5. Taiwanese Diplomacy

Agence France-Presse (“PHILIPPINE PRESIDENT DENIES MEETING WITH TAIWANESE LEADER,” Manila, 01/14/98) reported that Philippine President Fidel Ramos on Wednesday denied he had met Taiwanese Prime Minister Vincent Siew during Siew’s recent trip to Manila. Finance Secretary Roberto de Ocampo had said Tuesday that Ramos hosted a dinner for Siew at the president’s official residence Monday, but de Ocampo later told Ramos his statements “may have been misinterpreted” by the press. He stated, “I did confirm that I met with a Taiwanese delegation. However, I was talking about a high-powered business delegation, not an official one, much less one involving the Taiwanese PM, whom I do not personally know.”

Reuters (“SUDDEN TAIWAN TRIP TO MANILA SPARKS BEIJING OUTCRY,” Beijing, 01/13/98) reported that Hao Yingbiao, spokesman for the PRC embassy in Manila, said that the PRC lodged a “severe” protest with the Philippines for hosting Taiwan Prime Minister Vincent Siew. He added, “We have made it very clear that the Chinese government opposes any official contact between those countries that have diplomatic relations with PRC and Taiwan.” In Beijing, PRC Foreign Ministry spokesman Shen Guofang stated, “We demand that the Philippine government strictly abide by the ‘one-China’ pledge and avoid damage to bilateral relations over the Taiwan problem.” He added, “We understand the temporary financial difficulties suffered by some Southeast Asian countries and we also understand them adopting some financial rescue measures within the framework of the International Monetary Fund. But we are resolutely opposed to the Taiwan authorities using any method to participate in the official preparations or activities in this area.”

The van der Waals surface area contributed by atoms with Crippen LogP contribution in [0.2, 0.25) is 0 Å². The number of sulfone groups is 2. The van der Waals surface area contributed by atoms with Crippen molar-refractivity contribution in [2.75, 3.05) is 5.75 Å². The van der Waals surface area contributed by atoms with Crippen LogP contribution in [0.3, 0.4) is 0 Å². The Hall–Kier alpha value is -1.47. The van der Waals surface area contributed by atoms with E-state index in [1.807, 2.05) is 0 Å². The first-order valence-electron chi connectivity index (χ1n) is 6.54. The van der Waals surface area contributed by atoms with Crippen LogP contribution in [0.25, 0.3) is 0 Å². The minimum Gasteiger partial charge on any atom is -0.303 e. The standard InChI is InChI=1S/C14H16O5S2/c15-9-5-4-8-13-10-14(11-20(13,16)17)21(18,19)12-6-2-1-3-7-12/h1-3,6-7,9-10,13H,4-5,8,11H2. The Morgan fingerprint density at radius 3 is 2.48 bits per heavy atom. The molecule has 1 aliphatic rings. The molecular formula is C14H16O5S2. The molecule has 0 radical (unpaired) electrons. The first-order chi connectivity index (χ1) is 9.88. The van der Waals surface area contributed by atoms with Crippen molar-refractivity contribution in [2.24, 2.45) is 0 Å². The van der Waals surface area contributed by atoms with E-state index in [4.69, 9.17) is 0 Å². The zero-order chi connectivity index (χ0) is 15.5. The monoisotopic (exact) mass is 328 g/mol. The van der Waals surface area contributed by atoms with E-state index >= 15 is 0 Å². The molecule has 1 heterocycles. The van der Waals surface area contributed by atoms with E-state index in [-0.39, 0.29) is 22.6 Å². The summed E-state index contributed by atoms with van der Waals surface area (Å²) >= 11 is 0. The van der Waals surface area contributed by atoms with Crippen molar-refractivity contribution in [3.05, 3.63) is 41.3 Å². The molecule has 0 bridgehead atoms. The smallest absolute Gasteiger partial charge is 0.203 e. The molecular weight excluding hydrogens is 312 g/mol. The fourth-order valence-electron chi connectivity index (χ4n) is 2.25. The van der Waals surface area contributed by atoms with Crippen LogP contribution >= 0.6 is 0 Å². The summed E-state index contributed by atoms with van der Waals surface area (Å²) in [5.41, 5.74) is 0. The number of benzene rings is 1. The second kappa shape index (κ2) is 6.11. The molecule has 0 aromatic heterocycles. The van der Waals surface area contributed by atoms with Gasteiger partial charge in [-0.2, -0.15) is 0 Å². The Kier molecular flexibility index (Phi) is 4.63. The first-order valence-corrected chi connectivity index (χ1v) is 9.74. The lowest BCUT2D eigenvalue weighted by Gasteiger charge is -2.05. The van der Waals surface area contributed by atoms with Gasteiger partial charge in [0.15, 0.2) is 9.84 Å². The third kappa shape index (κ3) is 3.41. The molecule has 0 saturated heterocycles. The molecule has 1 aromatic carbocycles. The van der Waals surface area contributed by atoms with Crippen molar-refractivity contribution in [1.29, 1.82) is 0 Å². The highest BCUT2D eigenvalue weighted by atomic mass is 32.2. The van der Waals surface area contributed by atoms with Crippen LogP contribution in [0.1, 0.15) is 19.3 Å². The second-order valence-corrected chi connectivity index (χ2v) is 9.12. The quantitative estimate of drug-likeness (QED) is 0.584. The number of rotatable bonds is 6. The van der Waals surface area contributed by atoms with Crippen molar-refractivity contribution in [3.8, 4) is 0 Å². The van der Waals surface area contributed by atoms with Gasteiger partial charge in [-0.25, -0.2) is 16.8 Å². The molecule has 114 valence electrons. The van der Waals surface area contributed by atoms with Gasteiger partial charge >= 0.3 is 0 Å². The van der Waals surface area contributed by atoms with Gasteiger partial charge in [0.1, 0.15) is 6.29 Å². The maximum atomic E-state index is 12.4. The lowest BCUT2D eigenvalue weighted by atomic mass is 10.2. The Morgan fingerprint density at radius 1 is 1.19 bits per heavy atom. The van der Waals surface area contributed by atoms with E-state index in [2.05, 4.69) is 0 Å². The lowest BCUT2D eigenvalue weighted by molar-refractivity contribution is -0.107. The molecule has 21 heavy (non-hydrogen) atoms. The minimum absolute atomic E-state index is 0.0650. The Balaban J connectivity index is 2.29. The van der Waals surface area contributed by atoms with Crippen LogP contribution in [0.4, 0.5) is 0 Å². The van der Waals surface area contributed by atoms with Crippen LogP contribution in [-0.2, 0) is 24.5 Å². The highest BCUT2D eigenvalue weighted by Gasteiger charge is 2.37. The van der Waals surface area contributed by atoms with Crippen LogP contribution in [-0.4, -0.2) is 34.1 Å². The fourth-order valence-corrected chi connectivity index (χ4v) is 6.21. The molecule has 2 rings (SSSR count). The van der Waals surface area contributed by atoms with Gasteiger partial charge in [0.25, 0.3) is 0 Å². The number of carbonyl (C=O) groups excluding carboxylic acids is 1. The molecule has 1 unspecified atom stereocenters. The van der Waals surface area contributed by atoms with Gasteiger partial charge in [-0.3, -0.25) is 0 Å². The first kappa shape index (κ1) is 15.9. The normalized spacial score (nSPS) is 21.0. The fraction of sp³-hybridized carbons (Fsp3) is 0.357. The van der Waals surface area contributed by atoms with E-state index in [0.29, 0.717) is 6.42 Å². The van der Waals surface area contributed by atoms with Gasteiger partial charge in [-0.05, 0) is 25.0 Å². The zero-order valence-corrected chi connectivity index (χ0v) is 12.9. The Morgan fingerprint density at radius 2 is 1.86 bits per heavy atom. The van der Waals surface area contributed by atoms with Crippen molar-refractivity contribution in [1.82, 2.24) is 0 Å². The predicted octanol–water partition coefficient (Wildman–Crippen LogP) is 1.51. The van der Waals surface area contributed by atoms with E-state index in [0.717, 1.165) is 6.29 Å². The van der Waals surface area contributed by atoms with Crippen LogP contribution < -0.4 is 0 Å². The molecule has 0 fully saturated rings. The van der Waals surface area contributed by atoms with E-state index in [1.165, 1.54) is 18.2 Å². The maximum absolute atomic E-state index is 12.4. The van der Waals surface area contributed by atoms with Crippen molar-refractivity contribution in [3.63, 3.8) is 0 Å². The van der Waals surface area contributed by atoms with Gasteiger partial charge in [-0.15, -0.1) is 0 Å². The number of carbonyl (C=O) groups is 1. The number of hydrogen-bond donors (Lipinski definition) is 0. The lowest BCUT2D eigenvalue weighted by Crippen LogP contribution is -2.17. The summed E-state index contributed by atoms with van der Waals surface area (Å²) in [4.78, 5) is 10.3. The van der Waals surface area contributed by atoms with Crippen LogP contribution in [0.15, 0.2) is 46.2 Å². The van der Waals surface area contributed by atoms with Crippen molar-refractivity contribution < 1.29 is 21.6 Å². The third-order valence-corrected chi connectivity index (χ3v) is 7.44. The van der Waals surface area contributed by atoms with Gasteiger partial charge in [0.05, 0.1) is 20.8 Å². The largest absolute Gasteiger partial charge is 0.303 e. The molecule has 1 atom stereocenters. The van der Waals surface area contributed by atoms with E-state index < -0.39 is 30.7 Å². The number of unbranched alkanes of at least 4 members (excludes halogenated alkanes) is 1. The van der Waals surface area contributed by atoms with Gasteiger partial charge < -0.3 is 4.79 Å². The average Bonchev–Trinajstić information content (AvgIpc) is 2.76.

II. Republic of Korea

1. DPRK Foreign Relations

The Chosun Shinbo, an organ of Chochongnyon, or the Association of Pro-DPRK Residents in Japan, reported that the DPRK intends to normalize relations with both the US and Japan. The paper reported that talks between the DPRK and the US on the opening of liaison offices will set the tone for their relationship this year. It also said that the DPRK is working on a visit by former US President Jimmy Carter and that excavation of US MIAs is to be expanded this April. In addition, the paper said that the DPRK will soon dispatch a delegation led by a secretary of the Workers’ Party to Japan. Meanwhile, DPRK observers in Seoul speculate that the DPRK will soon hold a session of the Supreme People’s Assembly to elect party boss Kim Jong-il as president. (Korea Times, “DPRK TO PUSH IMPROVING RELATIONS WITH JAPAN, US,” 01/14/98)

2. ROK-Taiwan Relations

The PRC has made it clear that it opposes any attempt by the ROK to contact Taiwan concerning that country’s offer of a US$10 billion bailout loan. A series of press reports said that Taiwan, regarded as one of the largest foreign currency holders, considered the possibility of offering bilateral assistance to the ROK in exchange for improved relations. Most recently, a journal issued by the ruling Kuomintang reported that the party would send its secretary general to discuss the issue with ROK leaders. However, the ROK Foreign Ministry told the PRC ambassador in Seoul that there is no official contract between the two countries over the issue. (Korea Times, Son Key-young, “PRC OPPOSES KOREA’S CONTACT WITH TAIWAN OVER FINANCIAL AID,” 01/14/98)

The NAPSNet Daily Report aims to serve as a forum for dialogue and exchange among peace and security specialists. Conventions for readers and a list of acronyms and abbreviations are available to all recipients. For descriptions of the world wide web sites used to gather information for this report, or for more information on web sites with related information, see the collection of other NAPSNet resources.
We invite you to reply to today’s report, and we welcome commentary or papers for distribution to the network.

Produced by the Nautilus Institute for Security and Sustainable Development.

Wade L. Huntley: napsnet@nautilus.org
Berkeley, California, United States

Timothy L. Savage: napsnet@nautilus.org
Berkeley, California, United States

Shin Dong-bom: dongbom.shin@anu.edu.au
Seoul, Republic of Korea

Choi Chung-moon: cily@star.elim.co.kr
Seoul, Republic of Korea

Hiroyasu Akutsu: akutsu@glocomnet.or.jp
Tokyo, Japan

Peter Razvin: icipu@glas.apc.org
Moscow, Russian Federation

Chunsi Wu: dlshen@fudan.ac.cn
Shanghai, People’s Republic of China

Dingli Shen: dlshen@fudan.ac.cn
Shanghai, People’s Republic of China


Leave a Reply

Your email address will not be published.